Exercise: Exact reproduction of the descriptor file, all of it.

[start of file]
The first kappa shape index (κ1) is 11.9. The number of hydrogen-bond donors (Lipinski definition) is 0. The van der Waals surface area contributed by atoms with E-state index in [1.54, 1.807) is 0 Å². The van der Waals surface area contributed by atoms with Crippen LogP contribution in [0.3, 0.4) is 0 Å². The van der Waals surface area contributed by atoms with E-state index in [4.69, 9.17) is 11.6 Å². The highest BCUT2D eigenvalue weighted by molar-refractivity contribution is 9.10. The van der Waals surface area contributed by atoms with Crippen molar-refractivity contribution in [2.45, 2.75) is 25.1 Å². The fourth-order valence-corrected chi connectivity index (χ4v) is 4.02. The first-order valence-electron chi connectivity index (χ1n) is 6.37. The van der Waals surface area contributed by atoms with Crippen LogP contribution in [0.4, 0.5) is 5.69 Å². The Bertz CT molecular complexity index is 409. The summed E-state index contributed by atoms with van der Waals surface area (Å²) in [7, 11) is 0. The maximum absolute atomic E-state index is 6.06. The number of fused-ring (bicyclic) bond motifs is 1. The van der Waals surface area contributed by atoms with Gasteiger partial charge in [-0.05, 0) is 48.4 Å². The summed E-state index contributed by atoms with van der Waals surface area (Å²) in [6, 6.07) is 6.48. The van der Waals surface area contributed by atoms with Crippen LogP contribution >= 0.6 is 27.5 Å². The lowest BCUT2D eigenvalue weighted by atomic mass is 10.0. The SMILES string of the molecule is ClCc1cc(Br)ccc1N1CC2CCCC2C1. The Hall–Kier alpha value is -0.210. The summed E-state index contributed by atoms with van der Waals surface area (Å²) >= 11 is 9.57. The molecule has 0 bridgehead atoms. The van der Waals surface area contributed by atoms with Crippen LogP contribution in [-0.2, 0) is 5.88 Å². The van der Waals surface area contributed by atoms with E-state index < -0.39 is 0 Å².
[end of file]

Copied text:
The first kappa shape index (κ1) is 11.9. The number of hydrogen-bond donors (Lipinski definition) is 0. The van der Waals surface area contributed by atoms with E-state index in [1.54, 1.807) is 0 Å². The van der Waals surface area contributed by atoms with Crippen LogP contribution in [0.3, 0.4) is 0 Å². The van der Waals surface area contributed by atoms with E-state index in [4.69, 9.17) is 11.6 Å². The highest BCUT2D eigenvalue weighted by molar-refractivity contribution is 9.10. The van der Waals surface area contributed by atoms with Crippen molar-refractivity contribution in [2.45, 2.75) is 25.1 Å². The fourth-order valence-corrected chi connectivity index (χ4v) is 4.02. The first-order valence-electron chi connectivity index (χ1n) is 6.37. The van der Waals surface area contributed by atoms with Crippen LogP contribution in [0.4, 0.5) is 5.69 Å². The Bertz CT molecular complexity index is 409. The summed E-state index contributed by atoms with van der Waals surface area (Å²) in [7, 11) is 0. The maximum absolute atomic E-state index is 6.06. The number of fused-ring (bicyclic) bond motifs is 1. The van der Waals surface area contributed by atoms with Gasteiger partial charge in [-0.05, 0) is 48.4 Å². The summed E-state index contributed by atoms with van der Waals surface area (Å²) in [6, 6.07) is 6.48. The van der Waals surface area contributed by atoms with Crippen LogP contribution >= 0.6 is 27.5 Å². The lowest BCUT2D eigenvalue weighted by atomic mass is 10.0. The SMILES string of the molecule is ClCc1cc(Br)ccc1N1CC2CCCC2C1. The Hall–Kier alpha value is -0.210. The summed E-state index contributed by atoms with van der Waals surface area (Å²) >= 11 is 9.57. The molecule has 0 bridgehead atoms. The van der Waals surface area contributed by atoms with Crippen LogP contribution in [-0.2, 0) is 5.88 Å². The van der Waals surface area contributed by atoms with E-state index < -0.39 is 0 Å².